Undergraduate Course: Mathematical Education (MATH10010)
|School||School of Mathematics
||College||College of Science and Engineering
|Credit level (Normal year taken)||SCQF Level 10 (Year 4 Undergraduate)
||Availability||Available to all students
|Summary||** In order to participate in the school experience required for this course, students must apply to join the 'Protecting Vulnerable Groups (PVG) Scheme'. Advice on how to do this will be issued on acceptance to the course. The process can take several weeks and must be completed before school visits begin in semester 1, week 8. **
This course surveys theories of learning and teaching mathematics. The ideas encountered will be considered in relation to two projects. The 'Primary School Project' involves working in local schools with 10-12 year olds. The 'Mathematics in Context Project' involves the study and presentation of a selected topic in mathematics in relation to its wider context. Students have the opportunity to think critically about mathematics education and make links between theory and practice.
This course has a quota and students need to apply for a place. See 'Special Arrangements' below.
This is an optional course for Honours Degrees in Mathematics and/or Statistics. Lectures and tutorials provide opportunities to consider theories relating to the learning and teaching of mathematics. Students develop their own views of the theory through reading as well as discussion and debate. For the 'Mathematics in Context Project', students work in small groups to research and present a topic of their choice to an appropriate audience during semester 1 (either the rest of the class or a group of secondary school pupils). For the 'Primary School Project', students work in small groups to plan and deliver a sequence of three lessons in two local primary schools. This involves six hours of teaching time at the end of semester 1 (guidance and teaching materials are provided). Assessment of the course involves a group report on the 'Primary School Project' (20%), the group presentation on 'Mathematics in Context' (20%) and an individual essay linking theory and practice in mathematics education (60%).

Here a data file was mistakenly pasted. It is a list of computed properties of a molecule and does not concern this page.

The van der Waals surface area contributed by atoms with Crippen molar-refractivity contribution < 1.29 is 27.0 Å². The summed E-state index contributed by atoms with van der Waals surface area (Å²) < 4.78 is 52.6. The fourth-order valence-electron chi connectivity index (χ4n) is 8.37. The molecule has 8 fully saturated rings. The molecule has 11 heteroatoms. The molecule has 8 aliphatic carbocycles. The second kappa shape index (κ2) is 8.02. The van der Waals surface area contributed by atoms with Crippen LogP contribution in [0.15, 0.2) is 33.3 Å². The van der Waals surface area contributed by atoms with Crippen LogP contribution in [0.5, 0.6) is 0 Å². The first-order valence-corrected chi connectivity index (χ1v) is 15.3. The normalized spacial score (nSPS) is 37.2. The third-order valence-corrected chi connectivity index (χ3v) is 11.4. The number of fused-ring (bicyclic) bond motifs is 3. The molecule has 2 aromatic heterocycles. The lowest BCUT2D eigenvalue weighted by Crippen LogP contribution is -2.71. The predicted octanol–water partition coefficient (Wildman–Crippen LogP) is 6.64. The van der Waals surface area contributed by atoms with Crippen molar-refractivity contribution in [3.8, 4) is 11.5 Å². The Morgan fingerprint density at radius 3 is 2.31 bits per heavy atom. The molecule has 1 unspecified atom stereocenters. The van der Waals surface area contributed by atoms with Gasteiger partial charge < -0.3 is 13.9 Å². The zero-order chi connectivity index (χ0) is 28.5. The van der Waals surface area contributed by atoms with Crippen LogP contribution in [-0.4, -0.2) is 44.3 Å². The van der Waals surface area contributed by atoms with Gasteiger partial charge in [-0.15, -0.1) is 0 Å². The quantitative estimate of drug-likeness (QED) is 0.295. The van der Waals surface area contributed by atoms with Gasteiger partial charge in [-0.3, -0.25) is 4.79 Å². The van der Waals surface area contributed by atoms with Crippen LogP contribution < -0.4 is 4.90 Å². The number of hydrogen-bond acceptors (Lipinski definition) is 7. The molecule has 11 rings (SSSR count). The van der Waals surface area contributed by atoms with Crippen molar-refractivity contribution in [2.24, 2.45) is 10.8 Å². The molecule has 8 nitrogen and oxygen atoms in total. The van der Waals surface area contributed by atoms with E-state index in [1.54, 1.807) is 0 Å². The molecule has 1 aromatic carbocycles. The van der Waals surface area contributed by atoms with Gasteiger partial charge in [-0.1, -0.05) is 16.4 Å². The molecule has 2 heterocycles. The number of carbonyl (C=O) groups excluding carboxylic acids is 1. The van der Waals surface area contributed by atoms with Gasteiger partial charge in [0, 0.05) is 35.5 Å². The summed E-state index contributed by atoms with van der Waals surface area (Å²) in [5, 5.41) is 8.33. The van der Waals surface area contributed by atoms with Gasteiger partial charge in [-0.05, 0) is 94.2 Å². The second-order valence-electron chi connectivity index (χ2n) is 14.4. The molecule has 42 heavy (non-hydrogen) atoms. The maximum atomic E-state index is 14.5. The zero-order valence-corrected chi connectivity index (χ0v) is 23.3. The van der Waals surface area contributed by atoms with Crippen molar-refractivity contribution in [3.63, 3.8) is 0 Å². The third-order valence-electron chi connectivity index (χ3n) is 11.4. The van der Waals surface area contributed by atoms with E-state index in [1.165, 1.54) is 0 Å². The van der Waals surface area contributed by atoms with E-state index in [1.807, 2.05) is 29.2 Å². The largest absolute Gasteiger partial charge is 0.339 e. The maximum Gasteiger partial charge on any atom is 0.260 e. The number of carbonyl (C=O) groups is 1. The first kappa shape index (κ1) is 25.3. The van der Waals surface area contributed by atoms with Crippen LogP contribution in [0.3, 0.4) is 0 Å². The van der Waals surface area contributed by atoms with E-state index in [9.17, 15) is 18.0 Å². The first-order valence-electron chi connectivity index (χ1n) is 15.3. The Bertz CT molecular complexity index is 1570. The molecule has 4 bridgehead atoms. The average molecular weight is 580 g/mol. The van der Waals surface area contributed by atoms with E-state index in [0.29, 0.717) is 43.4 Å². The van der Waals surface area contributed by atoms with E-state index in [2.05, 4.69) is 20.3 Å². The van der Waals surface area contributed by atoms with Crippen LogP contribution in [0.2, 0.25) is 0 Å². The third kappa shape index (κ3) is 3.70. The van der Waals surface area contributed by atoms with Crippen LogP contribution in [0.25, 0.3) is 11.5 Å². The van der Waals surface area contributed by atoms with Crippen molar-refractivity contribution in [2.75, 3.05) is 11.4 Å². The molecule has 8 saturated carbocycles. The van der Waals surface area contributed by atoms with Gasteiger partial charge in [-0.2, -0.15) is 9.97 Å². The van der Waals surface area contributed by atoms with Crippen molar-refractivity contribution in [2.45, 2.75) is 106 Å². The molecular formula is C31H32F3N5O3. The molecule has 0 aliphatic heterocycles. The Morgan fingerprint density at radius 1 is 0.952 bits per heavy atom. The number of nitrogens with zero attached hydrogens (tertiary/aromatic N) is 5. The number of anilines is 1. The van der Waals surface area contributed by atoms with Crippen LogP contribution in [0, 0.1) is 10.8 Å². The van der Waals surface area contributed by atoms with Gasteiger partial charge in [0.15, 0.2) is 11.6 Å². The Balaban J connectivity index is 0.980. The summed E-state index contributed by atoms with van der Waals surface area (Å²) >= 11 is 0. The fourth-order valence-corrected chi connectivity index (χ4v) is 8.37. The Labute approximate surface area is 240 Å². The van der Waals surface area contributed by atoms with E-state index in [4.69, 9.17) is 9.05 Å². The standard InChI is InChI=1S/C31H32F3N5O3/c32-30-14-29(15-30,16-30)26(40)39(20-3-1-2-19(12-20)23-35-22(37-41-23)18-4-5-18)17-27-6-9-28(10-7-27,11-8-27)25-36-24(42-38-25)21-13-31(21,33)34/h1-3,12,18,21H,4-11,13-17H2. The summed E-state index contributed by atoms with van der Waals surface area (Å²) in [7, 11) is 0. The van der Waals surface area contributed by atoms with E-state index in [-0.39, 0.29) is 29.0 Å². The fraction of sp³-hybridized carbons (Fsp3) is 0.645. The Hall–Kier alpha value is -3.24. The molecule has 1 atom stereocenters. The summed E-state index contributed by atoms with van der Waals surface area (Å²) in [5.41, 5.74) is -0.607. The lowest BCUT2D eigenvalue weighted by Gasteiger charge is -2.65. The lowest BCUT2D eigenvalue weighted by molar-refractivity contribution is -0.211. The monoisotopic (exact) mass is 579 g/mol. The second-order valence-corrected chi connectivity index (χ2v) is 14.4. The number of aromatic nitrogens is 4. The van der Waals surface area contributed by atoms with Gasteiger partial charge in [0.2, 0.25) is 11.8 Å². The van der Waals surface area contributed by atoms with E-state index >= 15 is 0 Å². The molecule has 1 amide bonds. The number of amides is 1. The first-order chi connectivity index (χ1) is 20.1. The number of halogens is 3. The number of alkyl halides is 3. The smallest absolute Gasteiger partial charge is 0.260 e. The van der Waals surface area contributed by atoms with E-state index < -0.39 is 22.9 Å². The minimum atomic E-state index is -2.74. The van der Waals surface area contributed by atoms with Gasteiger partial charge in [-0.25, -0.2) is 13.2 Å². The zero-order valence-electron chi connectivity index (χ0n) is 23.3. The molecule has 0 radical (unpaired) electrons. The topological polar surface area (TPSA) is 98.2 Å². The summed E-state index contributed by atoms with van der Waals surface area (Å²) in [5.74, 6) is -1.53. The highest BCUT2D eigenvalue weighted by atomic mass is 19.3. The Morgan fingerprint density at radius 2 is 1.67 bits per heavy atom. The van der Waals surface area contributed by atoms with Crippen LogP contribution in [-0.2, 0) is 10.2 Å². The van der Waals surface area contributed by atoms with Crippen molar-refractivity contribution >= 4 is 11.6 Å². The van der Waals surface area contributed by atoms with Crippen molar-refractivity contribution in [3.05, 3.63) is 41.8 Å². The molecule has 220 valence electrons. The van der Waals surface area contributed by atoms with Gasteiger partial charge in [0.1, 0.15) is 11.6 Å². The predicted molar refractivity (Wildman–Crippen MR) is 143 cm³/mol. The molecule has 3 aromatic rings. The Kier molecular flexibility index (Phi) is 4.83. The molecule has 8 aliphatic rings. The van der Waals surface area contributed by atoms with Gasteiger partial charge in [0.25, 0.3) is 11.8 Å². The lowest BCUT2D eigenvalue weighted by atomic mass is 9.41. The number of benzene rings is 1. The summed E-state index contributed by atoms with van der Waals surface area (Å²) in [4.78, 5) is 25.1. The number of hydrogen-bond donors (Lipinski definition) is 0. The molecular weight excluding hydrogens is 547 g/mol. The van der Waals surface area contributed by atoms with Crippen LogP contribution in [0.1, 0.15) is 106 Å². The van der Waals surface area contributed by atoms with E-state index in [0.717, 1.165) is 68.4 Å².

The course will consider questions such as: 'What is mathematics?', 'Why do we teach mathematics?', 'How do people learn mathematics?', 'How should mathematics be taught?', 'How can we assess mathematical understanding?', 'What motivates mathematics learning?', 'How do issues of social justice relate to mathematical education?'.
Entry Requirements (not applicable to Visiting Students)
|| Students MUST have passed:
|Prohibited Combinations|| Students MUST NOT also be taking
Developing as a Mathematics Educator (EDUA10167)
||Other requirements|| None
Information for Visiting Students
|High Demand Course?
Course Delivery Information
|Academic year 2019/20, Available to all students (SV1)
|Learning and Teaching activities (Further Info)
Lecture Hours 18,
Seminar/Tutorial Hours 8,
External Visit Hours 8,
Summative Assessment Hours 1,
Programme Level Learning and Teaching Hours 4,
Placement Study Abroad Hours 8,
Directed Learning and Independent Learning Hours
|Assessment (Further Info)
|Additional Information (Assessment)
|No Exam Information
On completion of this course, the student will be able to:
- Work collaboratively to research a chosen mathematical topic and teach an appropriate audience about it, paying particular attention to the wider context and applications of the topic.
- Team-teach a sequence of mathematics lessons in a local primary school (with support), and prepare a joint report reflecting on the experience.
- Critically analyse theory about the learning and teaching of mathematics, and make links between theory and practice.
|Graduate Attributes and Skills
||Students on single or combined degrees involving mathematics must apply for a place. These students will be given priority.
Other students should apply to the Course Organizer.
|Course organiser||Dr George Kinnear
Tel: (0131 6)50 5052
|Course secretary||Mrs Frances Reid
Tel: (0131 6)50 4883